Los Angeles Police Dept. v. United Reporting Publishing Corp., 528 U.S. 32 (1999)

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certiorari to the united states court of appeals for the ninth circuit

No. 98-678. Argued October 13, 1999—Decided December 7, 1999

Respondent publishing company provides the names and addresses of recently arrested individuals to its customers, who include attorneys, insurance companies, drug and alcohol counselors, and driving schools. It received this information from petitioner and other California state and local law enforcement agencies until the State amended Cal. Govt. Code Ann. 6254(f)(3) to require that a person requesting an arrestee's address declare that the request is being made for one of five prescribed purposes and that the address will not be used directly or indirectly to sell a product or service. Respondent sought declaratory and injunctive relief to hold the amendment unconstitutional under the First and Fourteenth Amendments. The Federal District Court ultimately granted respondent summary judgment, having construed respondent's claim as presenting a facial challenge to amended 6254(f). In affirming, the Ninth Circuit concluded that the statute unconstitutionally restricts commercial speech.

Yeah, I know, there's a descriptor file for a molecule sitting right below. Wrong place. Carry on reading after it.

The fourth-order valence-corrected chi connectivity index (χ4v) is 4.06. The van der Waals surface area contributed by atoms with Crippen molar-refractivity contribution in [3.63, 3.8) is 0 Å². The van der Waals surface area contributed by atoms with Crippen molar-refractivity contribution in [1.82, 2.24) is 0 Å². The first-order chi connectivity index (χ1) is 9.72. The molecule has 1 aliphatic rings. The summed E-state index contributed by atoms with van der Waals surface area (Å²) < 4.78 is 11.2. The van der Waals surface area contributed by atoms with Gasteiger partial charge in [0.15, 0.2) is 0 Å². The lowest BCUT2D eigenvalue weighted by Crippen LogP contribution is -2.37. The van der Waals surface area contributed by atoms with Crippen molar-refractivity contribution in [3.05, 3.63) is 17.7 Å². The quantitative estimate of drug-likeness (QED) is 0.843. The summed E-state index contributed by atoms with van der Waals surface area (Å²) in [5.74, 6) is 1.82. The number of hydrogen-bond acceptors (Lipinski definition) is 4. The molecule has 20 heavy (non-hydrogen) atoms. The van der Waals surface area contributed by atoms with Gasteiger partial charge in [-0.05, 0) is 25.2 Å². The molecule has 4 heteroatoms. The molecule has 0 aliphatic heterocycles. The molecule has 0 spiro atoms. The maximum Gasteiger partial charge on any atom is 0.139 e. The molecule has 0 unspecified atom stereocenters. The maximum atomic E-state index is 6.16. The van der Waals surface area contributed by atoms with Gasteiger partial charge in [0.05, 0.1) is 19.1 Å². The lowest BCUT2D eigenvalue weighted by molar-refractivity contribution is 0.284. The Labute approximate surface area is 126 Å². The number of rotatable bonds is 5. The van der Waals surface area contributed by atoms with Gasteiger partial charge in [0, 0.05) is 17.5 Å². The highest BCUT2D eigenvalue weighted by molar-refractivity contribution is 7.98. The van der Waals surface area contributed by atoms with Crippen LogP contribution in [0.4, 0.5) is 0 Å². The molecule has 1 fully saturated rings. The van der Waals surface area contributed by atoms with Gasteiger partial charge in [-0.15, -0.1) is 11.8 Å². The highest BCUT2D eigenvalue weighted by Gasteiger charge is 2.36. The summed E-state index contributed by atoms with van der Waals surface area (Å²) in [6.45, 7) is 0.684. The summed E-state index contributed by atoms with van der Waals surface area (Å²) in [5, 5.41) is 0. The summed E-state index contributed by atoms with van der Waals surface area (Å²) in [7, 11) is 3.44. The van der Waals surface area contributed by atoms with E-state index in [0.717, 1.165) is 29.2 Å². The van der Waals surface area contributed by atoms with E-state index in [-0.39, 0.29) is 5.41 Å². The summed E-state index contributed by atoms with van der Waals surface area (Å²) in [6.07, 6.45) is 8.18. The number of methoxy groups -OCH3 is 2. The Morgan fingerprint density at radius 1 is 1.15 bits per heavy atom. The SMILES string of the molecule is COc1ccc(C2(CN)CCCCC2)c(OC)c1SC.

Held: Respondent was not, under this Court's cases, entitled to prevail on a "facial attack" on 6254(f)(3). The allowance of a First Amendment overbreadth challenge to a statute is an exception to the traditional rule that "a person to whom a statute may constitutionally be applied may not challenge that statute on the ground that it may conceivably be applied unconstitutionally to others in situations not before the Court." New York v. Ferber, 458 U. S. 747, 767. The overbreadth doctrine is strong medicine that should be employed only as a last resort. At least for the purposes of facial invalidation, petitioner is correct that 6254(f)(3) is not an abridgment of anyone's right to engage in speech, but simply a law regulating access to information in the government's hands. This is not a case in which the government is prohibiting a speaker from conveying information that the speaker already possesses. California law merely requires respondent to qualify under the statute if it wishes to obtain arrestees' addresses. California could decide not to give out arrestee information at all without violating the First Amendment. Cf. Houchins v. KQED, Inc., 438 U. S. 1, 14. To the extent that respondent's "facial challenge" seeks to rely on the statute's effect on parties not before the court—respondent's potential customers,

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